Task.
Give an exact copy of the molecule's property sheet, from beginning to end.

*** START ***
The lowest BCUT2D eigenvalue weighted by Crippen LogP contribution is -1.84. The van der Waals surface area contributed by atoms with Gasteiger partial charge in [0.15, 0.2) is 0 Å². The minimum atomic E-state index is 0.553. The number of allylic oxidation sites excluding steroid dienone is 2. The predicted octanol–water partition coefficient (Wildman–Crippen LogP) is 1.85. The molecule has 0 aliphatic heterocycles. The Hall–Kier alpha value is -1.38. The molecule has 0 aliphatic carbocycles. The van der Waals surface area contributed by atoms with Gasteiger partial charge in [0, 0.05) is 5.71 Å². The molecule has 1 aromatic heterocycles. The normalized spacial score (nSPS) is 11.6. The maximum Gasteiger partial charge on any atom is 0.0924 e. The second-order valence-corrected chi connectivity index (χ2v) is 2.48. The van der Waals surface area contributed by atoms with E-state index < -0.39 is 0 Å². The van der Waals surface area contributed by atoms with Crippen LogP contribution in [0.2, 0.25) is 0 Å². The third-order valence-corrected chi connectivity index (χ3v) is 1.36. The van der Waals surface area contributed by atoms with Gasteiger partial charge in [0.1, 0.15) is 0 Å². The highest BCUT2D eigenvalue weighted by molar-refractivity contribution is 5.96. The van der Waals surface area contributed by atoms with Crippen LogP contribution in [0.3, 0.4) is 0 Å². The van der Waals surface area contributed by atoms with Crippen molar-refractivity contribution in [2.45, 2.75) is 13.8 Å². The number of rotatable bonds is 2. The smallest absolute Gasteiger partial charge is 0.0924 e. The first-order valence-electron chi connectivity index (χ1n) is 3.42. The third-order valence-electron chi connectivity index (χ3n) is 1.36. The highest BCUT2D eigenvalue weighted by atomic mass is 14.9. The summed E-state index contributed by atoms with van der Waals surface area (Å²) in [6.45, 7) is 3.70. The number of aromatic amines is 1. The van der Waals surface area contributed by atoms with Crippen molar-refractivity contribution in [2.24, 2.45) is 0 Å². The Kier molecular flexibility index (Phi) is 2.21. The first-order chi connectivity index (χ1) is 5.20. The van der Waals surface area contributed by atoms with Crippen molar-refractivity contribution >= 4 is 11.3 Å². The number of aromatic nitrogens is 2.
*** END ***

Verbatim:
The lowest BCUT2D eigenvalue weighted by Crippen LogP contribution is -1.84. The van der Waals surface area contributed by atoms with Gasteiger partial charge in [0.15, 0.2) is 0 Å². The minimum atomic E-state index is 0.553. The number of allylic oxidation sites excluding steroid dienone is 2. The predicted octanol–water partition coefficient (Wildman–Crippen LogP) is 1.85. The molecule has 0 aliphatic heterocycles. The Hall–Kier alpha value is -1.38. The molecule has 0 aliphatic carbocycles. The van der Waals surface area contributed by atoms with Gasteiger partial charge in [0, 0.05) is 5.71 Å². The molecule has 1 aromatic heterocycles. The normalized spacial score (nSPS) is 11.6. The maximum Gasteiger partial charge on any atom is 0.0924 e. The second-order valence-corrected chi connectivity index (χ2v) is 2.48. The van der Waals surface area contributed by atoms with E-state index < -0.39 is 0 Å². The van der Waals surface area contributed by atoms with Crippen LogP contribution in [0.2, 0.25) is 0 Å². The third-order valence-corrected chi connectivity index (χ3v) is 1.36. The van der Waals surface area contributed by atoms with Gasteiger partial charge in [0.1, 0.15) is 0 Å². The highest BCUT2D eigenvalue weighted by molar-refractivity contribution is 5.96. The van der Waals surface area contributed by atoms with Crippen LogP contribution in [0.3, 0.4) is 0 Å². The van der Waals surface area contributed by atoms with Crippen molar-refractivity contribution in [2.45, 2.75) is 13.8 Å². The number of rotatable bonds is 2. The smallest absolute Gasteiger partial charge is 0.0924 e. The first-order valence-electron chi connectivity index (χ1n) is 3.42. The third-order valence-electron chi connectivity index (χ3n) is 1.36. The highest BCUT2D eigenvalue weighted by atomic mass is 14.9. The summed E-state index contributed by atoms with van der Waals surface area (Å²) in [6.45, 7) is 3.70. The number of aromatic amines is 1. The van der Waals surface area contributed by atoms with Crippen molar-refractivity contribution in [2.24, 2.45) is 0 Å². The Kier molecular flexibility index (Phi) is 2.21. The first-order chi connectivity index (χ1) is 5.20. The van der Waals surface area contributed by atoms with Crippen molar-refractivity contribution >= 4 is 11.3 Å². The number of aromatic nitrogens is 2.